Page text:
An open source data shipper that integrates with Elasticsearch to provide
real-time network analytics for web, database, and other network protocols.
Network data can tell you a detailed story of what's going on across your
applications. Packetbeat is an open source project that is designed to provide
real‑time analytics for web, database, and other network protocols. Whether
you're in IT operations, security, or a business analyst, you can rapidly
extend Packetbeat's functionality by adding new protocols, metrics, and
Packetbeat can be added to any principal charm thanks to the wonders of being
a subordinate charm. The following usage example will deploy the elk stack,
so we can visualize our wire data once we've established the link between
packetbeat and Logstash
juju deploy cs:~containers/bundle/elk-stack juju deploy cs:trusty/consul juju deploy cs:trusty/packetbeat juju add-relation packetbeat:beats-host consul juju add-relation packetbeat logstash
Deploying the minimal Beats formation
If you do not need log buffering and alternate transforms on your data thats
being shipped to ElasticSearch you can simply deploy the 'beats-core' bundle
which stands up Elasticsearch, Kibana, and the three known working Beats
juju deploy cs:bundle/beats-core juju deploy ubuntu juju add-relation filebeat:beats-host ubuntu juju add-relation topbeat:beats-host ubuntu juju add-relation packetbeat:beats-host ubuntu
A note about the beats-host relationship
The Beats suite of charms leverage the implicit "juju-info" relation interface
which is special and unique in the context of subordinates. This is what allows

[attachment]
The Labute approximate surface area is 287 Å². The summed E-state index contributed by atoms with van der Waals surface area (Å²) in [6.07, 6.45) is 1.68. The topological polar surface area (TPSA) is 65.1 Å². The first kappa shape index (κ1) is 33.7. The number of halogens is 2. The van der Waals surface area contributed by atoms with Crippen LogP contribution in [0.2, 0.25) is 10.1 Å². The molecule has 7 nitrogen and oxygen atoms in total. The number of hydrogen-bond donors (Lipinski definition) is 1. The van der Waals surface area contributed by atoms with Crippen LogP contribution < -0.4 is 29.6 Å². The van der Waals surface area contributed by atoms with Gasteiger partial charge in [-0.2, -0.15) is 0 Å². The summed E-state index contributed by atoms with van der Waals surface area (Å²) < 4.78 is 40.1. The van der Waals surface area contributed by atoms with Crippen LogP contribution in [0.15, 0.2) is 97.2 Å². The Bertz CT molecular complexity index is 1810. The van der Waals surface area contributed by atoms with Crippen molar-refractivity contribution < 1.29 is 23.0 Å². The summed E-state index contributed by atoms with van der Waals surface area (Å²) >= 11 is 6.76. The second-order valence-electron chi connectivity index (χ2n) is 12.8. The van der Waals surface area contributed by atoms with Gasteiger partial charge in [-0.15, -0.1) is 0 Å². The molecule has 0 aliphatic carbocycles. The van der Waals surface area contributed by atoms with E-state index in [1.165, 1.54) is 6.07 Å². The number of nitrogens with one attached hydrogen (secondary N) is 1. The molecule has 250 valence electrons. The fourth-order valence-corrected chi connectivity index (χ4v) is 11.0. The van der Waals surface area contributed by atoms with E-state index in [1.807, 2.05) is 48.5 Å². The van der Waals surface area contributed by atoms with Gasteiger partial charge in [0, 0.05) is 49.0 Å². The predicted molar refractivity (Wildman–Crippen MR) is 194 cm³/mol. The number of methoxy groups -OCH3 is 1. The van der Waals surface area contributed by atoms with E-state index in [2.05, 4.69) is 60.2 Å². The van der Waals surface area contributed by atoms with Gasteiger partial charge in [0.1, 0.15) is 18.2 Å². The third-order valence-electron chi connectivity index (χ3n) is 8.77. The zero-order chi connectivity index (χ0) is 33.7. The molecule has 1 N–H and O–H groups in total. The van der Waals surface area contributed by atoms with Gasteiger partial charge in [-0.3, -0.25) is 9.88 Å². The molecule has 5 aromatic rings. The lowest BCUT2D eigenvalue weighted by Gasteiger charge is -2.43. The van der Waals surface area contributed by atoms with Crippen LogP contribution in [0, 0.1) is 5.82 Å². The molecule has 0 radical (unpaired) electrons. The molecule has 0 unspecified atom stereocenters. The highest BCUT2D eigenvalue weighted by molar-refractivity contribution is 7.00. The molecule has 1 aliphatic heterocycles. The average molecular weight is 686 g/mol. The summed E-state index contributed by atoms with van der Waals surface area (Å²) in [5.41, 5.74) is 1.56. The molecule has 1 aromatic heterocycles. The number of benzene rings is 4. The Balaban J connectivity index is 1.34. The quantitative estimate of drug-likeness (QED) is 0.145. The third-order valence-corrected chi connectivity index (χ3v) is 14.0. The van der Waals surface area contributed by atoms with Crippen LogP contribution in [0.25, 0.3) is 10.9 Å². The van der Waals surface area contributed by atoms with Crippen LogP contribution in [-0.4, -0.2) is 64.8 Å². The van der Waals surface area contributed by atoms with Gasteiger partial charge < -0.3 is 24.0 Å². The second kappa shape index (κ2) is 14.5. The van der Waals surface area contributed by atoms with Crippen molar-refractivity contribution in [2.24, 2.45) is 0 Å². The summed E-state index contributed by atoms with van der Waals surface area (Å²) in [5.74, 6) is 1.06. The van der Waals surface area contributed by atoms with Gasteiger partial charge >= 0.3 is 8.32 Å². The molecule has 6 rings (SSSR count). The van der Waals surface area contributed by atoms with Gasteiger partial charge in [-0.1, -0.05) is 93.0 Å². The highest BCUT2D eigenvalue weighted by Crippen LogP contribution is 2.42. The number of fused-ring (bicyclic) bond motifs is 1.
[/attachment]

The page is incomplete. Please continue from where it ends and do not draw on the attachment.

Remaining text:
us to relate the beat to any host, but may have some display oddities in the
juju-gui. Until this is resolved, it's recommended to relate beats to their
principal services using the CLI
Changing whats being shipped
The charm supports configuration as
service:port pairs. This is translated
by packetbeat into the correct "sniffers". Only packets for the service type
being transmit on the corresponding port will be shipped to the related
juju set packetbeat protocols="http:80 http:8080 http:9000"
to listen only for http traffic, on ports 80, 8080, and 9000
Testing the deployment
The services provide extended status reporting to indicate when they are ready:
juju status --format=tabular
This is particularly useful when combined with watch to track the on-going
progress of the deployment:
watch -n 0.5 juju status --format=tabular
The message for each unit will provide information about that unit's state.
Once they all indicate that they are ready, you can navigate to the kibana
url and view the streamed log data from the Ubuntu host.
juju status kibana --format=yaml | grep public-address
open http://<kibana-ip>/ in a browser and begin creating your dashboard
Scale Out Usage
This bundle was designed to scale out. To increase the amount of log storage and
indexers, you can add-units to elasticsearch.
juju add-unit elasticsearch
You can also increase in multiples, for example: To increase the number of
Logstash parser/buffer/shipping services:
juju add-unit -n 2 logstash
To monitor additional hosts, simply relate the Packetbeat subordinate
juju add-relation packetbeat:beats-host my-charm
And configure as required according to the configuration section above.
- (string) Device to listen on, eg eth0 is typically 0. See readme for more details.
- (string) Space separated list of extra deb packages to install.
- (string) repository key
- (string) apt repository to fetch beats from
- deb http://packages.elastic.co/beats/apt stable main
- (string) The status of service-affecting packages will be set to this value in the dpkg database. Valid values are "install" and "hold".
- (string) the ports on which Packetbeat can find each protocol. space separated protocol:port format.
- http:80 http:8080 dns:53 mysql:3306 pgsql:5432 redis:6379 thrift:9090 mongodb:27017 memcached:11211